A new movie came out on DVD this week called The Invention Of Lying. It’s co-written, co-directed, and co-starring Golden Globe host Ricky Gervais and looks mildly entertaining enough that I want to rent it. So I load up Netflix to add it to my queue — but wait, according to Netflix, it’s not available until February 16. Why? Because it’s a Warner movie and as such is subject to Netflix’s idiotic new 28-day rule (they can’t rent Warner new releases on Netflix until after they’ve been available for purchase in retail store for 28 days). Well that’s just great. So all hope is lost, right? Nope. iTunes has it available for rent today.
Because Apple did not agree to enter into a deal with Hollywood that restricts them from renting movies during this 28-day window, it was available not only to buy but also to rent this past Tuesday on iTunes, the same day it was released on DVD. While iTunes has its own series of somewhat convoluted rules with regard to rentals (for example, some movies are restricted from being rented when airing on premium cable channels like HBO), in this instance, they hands down beat Netflix at their own game: rentals. And thanks to this new 28-day window, which the other major studios will undoubtedly have interest in getting from Netflix as well, this is something we could see a lot more of: iTunes, Amazon, Xbox Live, and yes, even Blockbuster Online being the go-to sources to rent new releases.
And that’s great news for those services which haven’t yet seen the rush of popularity that Netflix has enjoyed over the past several years. But Apple COO Tim Cook noted in an earnings call last year that iTunes movie rentals were a surprisingly strong part of the store and were helping drive Apple TV sales. People seem to like the idea of renting movies over iTunes, they just needed an incentive to do it more. This is it.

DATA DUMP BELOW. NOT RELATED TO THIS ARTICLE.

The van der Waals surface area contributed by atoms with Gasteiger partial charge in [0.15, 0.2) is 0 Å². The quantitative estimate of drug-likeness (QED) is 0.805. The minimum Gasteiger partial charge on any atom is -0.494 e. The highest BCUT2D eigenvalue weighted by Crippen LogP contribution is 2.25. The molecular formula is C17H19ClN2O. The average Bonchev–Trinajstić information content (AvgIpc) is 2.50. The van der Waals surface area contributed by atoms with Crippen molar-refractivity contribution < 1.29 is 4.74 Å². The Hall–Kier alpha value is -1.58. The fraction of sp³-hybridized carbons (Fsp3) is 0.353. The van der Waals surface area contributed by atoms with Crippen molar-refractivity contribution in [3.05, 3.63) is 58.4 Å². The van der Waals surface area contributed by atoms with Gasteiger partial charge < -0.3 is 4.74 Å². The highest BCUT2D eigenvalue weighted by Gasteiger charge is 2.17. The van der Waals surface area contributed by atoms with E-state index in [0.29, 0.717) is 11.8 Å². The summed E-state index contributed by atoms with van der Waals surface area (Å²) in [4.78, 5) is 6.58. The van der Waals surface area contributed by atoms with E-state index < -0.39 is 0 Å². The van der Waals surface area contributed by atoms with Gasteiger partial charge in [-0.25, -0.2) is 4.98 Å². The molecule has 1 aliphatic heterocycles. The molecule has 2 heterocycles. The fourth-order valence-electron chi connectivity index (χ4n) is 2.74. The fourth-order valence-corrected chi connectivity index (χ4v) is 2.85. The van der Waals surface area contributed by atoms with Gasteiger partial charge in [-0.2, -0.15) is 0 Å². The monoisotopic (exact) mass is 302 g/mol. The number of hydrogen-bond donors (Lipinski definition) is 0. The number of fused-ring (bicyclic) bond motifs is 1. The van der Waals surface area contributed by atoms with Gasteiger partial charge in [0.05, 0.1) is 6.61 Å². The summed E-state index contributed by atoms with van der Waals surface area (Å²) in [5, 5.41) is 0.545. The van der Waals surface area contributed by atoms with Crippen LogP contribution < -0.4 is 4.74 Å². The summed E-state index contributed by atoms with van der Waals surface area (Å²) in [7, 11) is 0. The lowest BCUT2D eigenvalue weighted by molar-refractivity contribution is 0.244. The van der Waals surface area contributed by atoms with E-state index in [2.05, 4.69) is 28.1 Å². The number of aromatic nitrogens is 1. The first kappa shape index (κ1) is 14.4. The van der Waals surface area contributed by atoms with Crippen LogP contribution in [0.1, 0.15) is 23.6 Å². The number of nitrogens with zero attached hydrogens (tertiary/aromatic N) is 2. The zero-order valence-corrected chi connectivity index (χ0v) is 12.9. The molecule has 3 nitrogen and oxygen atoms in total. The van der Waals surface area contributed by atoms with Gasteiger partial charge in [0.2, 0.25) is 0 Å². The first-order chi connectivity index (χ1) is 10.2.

Sure, for a lot of people, a 28 day wait after waiting months for a movie to be released isn’t the end of the world. But a solid 30% of Netflix’s business is still people who rabidly want new releases when they come out. With Netflix no longer offering that option, they will turn elsewhere — and I don’t mean buying these movies. If they’re opposed to piracy (which will go up as a result of this window if all the studios get on board), they’ll turn to one of Netflix’s rivals in rentals. And with these companies’ living room hardware getting upgrades this year (Xbox in talks to get ESPN content, Apple TV likely to see a major upgrade, etc), there could be very enticing options. Not to mention a certain new Apple device likely getting unveiled next week that will probably support movie rental playback as well.
I understand why Netflix felt the need to cut this deal: on one hand, Hollywood was strong-arming them in a futile attempt stop their own DVD sales bleed. On the other, they want to secure what they believe is their future: streaming. But they’ve given their rivals a real opportunity with this 28-day window. Hopefully, one of them will take advantage of it.